Sad TV Men as Babygirls
Have you ever come across the term “babygirl” being used to refer to male characters on TV shows? If you have watched Succession’s Kendall Roy or Breaking Bad’s Jesse, you might have stumbled upon it. In this article, we will dive into the world of sad TV men being labeled as babygirls and how it came to be.
How it started
The term “babygirl” to refer to male characters was popularized on Twitter by the LGBTQ+ community. It first started as a slang term used within the community to refer to younger and more effeminate men. However, it has now transcended beyond the community and is used as a term of endearment to refer to sad and vulnerable male characters on TV shows or movies.
The reason behind it
The term is used to describe male characters who exhibit traits that are typically considered feminine such as being emotional, sensitive, and in need of protection. These traits are often linked with weakness and are not typical of the masculine archetype that is portrayed in media. By labeling these male characters as babygirls, it subverts the traditional gender roles and highlights the absurdity of associating vulnerability with femininity.
Kendall Roy and Jesse as babygirls
Kendall Roy from Succession and Jesse from Breaking Bad are two of the most prominent examples of male characters being labeled as babygirls. Kendall Roy is the troubled son of a media mogul who struggles with addiction and betrayal, while Jesse is a former drug dealer who is dealing with the aftermath of his past decisions.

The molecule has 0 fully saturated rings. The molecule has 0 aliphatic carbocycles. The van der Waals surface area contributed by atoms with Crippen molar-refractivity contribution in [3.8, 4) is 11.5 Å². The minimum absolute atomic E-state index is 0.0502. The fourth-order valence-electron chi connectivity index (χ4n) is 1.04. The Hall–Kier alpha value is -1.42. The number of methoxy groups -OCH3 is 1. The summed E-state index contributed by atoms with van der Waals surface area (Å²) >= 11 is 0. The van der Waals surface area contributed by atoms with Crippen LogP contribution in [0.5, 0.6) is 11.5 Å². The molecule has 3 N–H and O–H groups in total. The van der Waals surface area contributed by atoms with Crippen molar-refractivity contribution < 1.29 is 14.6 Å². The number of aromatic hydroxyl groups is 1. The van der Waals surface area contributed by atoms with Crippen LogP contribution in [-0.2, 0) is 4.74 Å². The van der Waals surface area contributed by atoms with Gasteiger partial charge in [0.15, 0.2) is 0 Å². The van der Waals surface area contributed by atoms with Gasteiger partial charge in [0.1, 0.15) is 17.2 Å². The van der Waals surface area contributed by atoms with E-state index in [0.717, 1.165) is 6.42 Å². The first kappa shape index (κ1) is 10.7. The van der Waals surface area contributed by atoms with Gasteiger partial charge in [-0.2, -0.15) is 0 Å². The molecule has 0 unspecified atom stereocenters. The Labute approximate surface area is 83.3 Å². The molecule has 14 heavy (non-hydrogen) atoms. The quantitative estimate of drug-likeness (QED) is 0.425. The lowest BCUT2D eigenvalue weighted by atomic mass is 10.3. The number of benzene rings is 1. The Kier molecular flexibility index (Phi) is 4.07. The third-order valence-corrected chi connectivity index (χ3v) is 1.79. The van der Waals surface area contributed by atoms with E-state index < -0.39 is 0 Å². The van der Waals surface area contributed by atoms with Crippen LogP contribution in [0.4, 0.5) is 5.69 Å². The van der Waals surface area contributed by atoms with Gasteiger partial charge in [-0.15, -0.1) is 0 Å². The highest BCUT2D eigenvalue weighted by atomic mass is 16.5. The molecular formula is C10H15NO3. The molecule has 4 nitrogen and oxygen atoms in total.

Kendall Roy as babygirl
Kendall’s characterization as a babygirl stems from his vulnerability and the constant manipulation he faces from his family. He is someone who is trying to navigate his way through a cut-throat industry while struggling with addiction and mental health issues. The term “babygirl” is used to highlight his vulnerability and the fact that he needs to be protected.
Jesse as babygirl
Jesse is a character who is dealing with trauma, guilt, and drug addiction. He is someone who is constantly seeking approval and validation, which makes him vulnerable to manipulation by others. The term “babygirl” is used to describe his emotional state and the fact that he needs someone to take care of him.
The term “babygirl” might seem strange to some, but it has become an important part of the representation of marginalized male characters on TV shows. By labeling these characters as babygirls, it normalizes the idea that men can also be vulnerable and in need of care. It subverts the traditional gender roles and highlights the absurdity of associating vulnerability with femininity.